On Oct. 1, LCMS President Rev. Dr. Matthew C. Harrison wrote a letter about COVID-19 vaccines to the rostered workers, congregations and Recognized Service Organizations of the Synod. In the letter, he pointed to resources that may be helpful for navigating the complexities of vaccine-related issues, particularly those resulting from current and potential mandates.
We live in disturbing times. Jesus’ words on the night of His betrayal are ever true: ‘I have said these things to you, that in me you may have peace. In the world you will have tribulation. But take heart; I have overcome the world’ (John 16:33).
The resources that follow this note are mostly self-explanatory, but I want to make a few somewhat personal remarks to you before you read on. This COVID-19 pandemic has challenged the world, as well as us as Christians individually and corporately as a Synod. LCMS individuals, congregations and districts have taken different attitudes and approaches to the challenge. This is due to a variety of factors: the intensity of the disease; cultural and political contexts; and our own varying views on the medical, social, political and — to some extent — religious issues involved.
Government intrusion into churches through various regulations — attempted by states and municipalities across the nation — has even resulted in attempts to regulate our sacred practice of Holy Communion (the holy of holies where government has no place). This has been troubling. In many cases, we have seen governments treating churches unfairly, even closing churches while leaving theaters or clubs open. Local and state governments have taken advantage of COVID-19 to push regulations into our parochial schools, where such state regulation has not existed before. I, for one, am deeply concerned about increasing government overreach into areas of the First Amendment. ‘We must obey God rather than men’ (Acts 5:29). And I aim to resist this increasing encroachment wherever and whenever I can.”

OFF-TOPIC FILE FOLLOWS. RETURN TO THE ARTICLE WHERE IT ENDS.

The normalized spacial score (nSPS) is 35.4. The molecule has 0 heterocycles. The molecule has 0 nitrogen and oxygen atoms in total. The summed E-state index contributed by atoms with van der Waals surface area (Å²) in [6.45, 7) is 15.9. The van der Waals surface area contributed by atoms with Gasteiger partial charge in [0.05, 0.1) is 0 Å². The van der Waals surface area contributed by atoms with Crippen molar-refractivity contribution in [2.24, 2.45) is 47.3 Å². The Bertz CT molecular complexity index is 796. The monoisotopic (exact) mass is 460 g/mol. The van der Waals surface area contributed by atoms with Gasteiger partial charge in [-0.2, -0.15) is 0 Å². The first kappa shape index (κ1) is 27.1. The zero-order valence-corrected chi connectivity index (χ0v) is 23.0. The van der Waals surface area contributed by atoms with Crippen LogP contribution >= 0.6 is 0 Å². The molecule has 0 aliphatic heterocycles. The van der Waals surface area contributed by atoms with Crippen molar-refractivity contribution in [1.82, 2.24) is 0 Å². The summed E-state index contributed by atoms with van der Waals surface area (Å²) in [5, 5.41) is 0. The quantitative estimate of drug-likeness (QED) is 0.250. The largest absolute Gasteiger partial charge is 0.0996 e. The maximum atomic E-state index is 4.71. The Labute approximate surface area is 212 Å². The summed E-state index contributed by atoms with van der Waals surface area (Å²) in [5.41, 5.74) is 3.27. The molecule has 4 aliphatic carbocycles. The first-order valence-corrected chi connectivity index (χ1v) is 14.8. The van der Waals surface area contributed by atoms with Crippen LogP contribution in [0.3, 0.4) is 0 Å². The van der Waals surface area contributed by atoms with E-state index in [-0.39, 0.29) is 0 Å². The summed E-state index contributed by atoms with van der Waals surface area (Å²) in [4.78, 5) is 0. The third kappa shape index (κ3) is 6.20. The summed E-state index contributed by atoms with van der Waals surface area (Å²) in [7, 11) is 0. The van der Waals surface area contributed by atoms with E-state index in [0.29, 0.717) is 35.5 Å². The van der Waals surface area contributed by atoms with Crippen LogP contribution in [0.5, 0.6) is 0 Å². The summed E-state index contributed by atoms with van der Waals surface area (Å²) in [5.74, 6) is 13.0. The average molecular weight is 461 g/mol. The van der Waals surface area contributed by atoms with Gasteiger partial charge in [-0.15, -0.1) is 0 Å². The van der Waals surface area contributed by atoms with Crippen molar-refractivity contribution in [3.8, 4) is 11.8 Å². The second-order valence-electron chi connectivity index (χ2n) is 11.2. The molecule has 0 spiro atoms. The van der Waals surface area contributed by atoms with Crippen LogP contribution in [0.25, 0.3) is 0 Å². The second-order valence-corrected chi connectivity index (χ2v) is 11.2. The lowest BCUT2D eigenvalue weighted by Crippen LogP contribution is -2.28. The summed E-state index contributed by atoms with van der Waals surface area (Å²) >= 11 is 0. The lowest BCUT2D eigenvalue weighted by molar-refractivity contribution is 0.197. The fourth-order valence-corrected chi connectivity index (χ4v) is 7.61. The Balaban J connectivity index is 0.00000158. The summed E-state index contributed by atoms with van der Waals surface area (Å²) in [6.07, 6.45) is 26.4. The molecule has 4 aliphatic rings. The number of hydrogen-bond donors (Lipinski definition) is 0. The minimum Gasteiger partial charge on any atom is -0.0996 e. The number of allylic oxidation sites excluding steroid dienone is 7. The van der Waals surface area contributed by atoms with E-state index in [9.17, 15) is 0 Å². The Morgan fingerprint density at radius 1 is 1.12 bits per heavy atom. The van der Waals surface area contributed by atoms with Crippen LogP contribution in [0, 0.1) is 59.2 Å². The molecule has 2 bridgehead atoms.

Harrison noted that a vaccine mandate is a complicated legal issue. While 100 years of case law appear to support the government’s ability to mandate vaccinations, many believe that such mandates for churches violate the “free exercise” clause of the First Amendment because they could lead to the termination of workers who refuse vaccination.
Harrison added that the Synod’s military chaplains, who are already under great pressure, may now be faced with the choice of continuing to serve or leaving the military if they refuse to get the vaccine.
The LCMS has no official position on either the COVID-19 vaccines in particular or vaccines in general. But as noted in the resources available from the Synod, the vaccines are problematic because of their use, in either the development or testing phase, of stem cells from aborted babies.
This use is limited to two cell lines from two babies who died 36 and 48 years ago, respectively. Harrison recalled, in his letter, being present in the White House when President George W. Bush gave assurance that no other cell lines would be used in future vaccine development.
“We gave thanks for that,” Harrison wrote. “But this remains an ethical quandary that has to be judged by each Christian conscience. I respect that. So does your church. And we want to be as helpful as we can. Please give charitable attention to these documents.”
Harrison’s full Oct. 1 letter, along with the following resources, may be found at lcms.org/vaccinemandate:
- Harrison’s update following the White House vaccine mandate announcement;
- Facts and considerations about COVID-19 vaccines;
- Q&A regarding vaccines and the government mandate;
- LCMS Life Ministry video and articles; and
- Information from Alliance Defending Freedom.
Posted Oct. 20, 2021